Abstract:

NUCLEAR PROBLEMS OF NON-AQUEOUS FLUID-FUEL REACTORS

October 15. 1952

Authors:

  • Clark Goodman
  • John L. Greenstadt
  • Robert M. Kiehn
  • Abraham Klei

Consultants :

    • Harvey Brooks
    • Henry W. Newson

NUCLEAR ENGINEERING PROJECT
MASSACHUSETTS INSTITUTE OF TECHNOLOGY

Introduction

The primary purpose of the Nuclear Engineering Project a tM.I.T. during the summer of 1952 was to investigate the problems of reactors using non-aqueous fluid fuels for the production of plutonium and to recommend a program of research and development to supply the information needed to provide a sound basis for the engineering of this important type of reactor. Aqueous fluid-fuels are receiving attention atOak Ridge and elsewhere.

The results of this Project are being described in three companion reports.

1. “Engineering Analysis of Non-Aqueous Fluid-Fuel Reactors” – (MIT-5002),

2. “ChemicalProblemsofNon-AqueousFluid-Fuel Reactorst1- (MIT-5001), and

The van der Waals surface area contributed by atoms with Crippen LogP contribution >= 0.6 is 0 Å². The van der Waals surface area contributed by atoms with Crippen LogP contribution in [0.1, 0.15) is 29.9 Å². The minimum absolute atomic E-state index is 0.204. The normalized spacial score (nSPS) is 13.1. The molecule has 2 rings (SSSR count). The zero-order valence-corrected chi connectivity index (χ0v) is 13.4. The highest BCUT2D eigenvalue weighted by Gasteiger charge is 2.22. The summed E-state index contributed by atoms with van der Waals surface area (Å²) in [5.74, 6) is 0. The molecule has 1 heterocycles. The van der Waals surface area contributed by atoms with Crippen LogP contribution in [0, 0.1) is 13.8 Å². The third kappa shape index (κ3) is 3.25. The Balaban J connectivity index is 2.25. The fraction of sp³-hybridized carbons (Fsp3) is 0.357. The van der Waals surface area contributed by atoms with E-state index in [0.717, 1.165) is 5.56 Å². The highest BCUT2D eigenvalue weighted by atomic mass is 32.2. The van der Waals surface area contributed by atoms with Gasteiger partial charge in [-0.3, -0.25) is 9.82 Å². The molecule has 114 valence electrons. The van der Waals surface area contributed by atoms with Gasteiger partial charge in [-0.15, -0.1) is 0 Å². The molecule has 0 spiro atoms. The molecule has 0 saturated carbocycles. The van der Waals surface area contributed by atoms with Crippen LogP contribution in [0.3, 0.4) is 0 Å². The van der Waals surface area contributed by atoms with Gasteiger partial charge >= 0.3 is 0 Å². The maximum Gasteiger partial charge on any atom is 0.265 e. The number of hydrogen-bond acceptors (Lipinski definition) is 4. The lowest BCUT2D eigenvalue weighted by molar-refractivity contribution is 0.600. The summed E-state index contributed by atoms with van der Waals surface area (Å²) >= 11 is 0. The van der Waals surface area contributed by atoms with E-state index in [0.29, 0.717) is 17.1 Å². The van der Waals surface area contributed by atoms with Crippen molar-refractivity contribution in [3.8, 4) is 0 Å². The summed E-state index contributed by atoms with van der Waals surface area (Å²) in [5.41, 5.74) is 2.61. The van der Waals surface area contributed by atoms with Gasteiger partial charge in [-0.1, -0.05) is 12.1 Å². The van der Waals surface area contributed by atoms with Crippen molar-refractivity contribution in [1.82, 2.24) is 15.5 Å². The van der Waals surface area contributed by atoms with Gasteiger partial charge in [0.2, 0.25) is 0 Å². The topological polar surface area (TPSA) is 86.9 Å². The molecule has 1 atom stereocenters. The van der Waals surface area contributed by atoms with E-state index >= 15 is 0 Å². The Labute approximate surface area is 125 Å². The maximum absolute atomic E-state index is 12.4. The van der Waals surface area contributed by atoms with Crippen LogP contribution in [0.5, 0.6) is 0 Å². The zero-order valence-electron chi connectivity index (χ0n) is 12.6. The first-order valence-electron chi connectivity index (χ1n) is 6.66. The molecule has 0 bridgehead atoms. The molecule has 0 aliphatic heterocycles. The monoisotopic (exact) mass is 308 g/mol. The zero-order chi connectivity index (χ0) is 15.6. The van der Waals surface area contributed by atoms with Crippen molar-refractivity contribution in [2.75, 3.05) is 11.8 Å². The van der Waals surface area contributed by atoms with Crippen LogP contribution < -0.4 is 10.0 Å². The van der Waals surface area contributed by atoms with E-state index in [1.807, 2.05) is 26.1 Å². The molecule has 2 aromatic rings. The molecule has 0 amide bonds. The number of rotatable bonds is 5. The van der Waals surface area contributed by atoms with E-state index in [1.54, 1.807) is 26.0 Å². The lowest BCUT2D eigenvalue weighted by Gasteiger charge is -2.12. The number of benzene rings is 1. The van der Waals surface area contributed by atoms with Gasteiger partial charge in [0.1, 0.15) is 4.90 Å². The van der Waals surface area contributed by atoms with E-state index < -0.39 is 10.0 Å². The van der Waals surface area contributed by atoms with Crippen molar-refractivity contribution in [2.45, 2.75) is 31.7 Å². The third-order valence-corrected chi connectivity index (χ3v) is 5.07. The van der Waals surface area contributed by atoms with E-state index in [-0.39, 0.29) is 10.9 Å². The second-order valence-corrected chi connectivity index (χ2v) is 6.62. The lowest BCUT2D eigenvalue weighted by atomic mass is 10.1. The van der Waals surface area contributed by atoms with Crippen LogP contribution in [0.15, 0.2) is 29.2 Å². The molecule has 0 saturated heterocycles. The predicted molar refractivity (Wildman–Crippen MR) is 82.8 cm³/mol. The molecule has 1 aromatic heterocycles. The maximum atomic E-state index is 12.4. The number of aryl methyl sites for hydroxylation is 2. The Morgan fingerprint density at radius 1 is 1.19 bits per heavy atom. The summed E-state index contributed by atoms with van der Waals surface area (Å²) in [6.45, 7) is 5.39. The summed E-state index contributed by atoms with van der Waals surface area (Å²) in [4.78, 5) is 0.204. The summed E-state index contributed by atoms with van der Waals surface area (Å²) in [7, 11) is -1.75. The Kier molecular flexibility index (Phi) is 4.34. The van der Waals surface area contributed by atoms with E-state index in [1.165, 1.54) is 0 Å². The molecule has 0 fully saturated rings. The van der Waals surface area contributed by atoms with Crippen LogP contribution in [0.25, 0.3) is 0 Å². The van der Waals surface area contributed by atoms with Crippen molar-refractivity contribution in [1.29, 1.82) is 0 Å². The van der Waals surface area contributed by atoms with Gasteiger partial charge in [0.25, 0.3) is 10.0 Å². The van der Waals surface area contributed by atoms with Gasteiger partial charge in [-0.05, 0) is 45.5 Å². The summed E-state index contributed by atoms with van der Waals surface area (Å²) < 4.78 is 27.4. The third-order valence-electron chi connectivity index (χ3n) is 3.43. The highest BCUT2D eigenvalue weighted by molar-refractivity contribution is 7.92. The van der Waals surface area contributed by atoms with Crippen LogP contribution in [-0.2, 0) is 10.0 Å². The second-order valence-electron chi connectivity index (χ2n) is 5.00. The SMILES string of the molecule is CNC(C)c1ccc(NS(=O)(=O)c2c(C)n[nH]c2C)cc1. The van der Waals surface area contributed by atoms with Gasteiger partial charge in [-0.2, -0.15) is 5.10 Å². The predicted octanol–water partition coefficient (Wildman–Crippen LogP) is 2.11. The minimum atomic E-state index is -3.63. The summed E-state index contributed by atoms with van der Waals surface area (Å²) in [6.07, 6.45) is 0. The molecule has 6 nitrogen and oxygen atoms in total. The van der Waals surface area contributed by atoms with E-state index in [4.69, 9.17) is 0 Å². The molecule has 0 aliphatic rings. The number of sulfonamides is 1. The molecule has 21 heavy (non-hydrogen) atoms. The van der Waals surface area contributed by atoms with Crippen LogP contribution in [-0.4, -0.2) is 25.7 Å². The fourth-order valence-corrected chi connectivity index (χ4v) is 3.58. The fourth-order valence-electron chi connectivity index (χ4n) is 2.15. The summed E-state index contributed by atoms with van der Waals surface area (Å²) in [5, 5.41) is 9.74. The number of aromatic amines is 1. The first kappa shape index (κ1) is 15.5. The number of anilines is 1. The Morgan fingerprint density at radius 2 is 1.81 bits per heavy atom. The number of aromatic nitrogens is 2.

3. This report.

The first of these reports describes the objectives of the Project, the lines of investigation pursued, and the main conclusionsdrawn, Itdescribesindetailtheengineering studiescarriedoutbytheProjectandthebasesforthem. It summarizes all recommendations for future research and development.

The second of these reports describes the chemical studies conducted by the Project and gives details of the program of chemical and chemical engineering research re- commended by it.

The present report treats the nuclear studies conducted by theProject. The basic nuclear data and design methods are described and the results of the nuclear studies are given in detail. A research program on nuclear properties of importance to non-aqueous fluid – fuel reactors is recommended.

Chapter I of this report outlines the considerations which led to the choice of two reactors for detailed study by the Project:

A fast converter using as fuel a solution of UCl4 in fused chlorides A thermal converter using as fuel a liquid alloy of U in Bi, and lists them in characteristics of each reactor. Nuclear studies on the fast and thermal reactors are described in Chapters II and III,respectively. ChapterIV compares the two reactors. The Appendices contain details o f calculation methods, and the results of nuclear studies not directly related to the reactor processes given engineering study.

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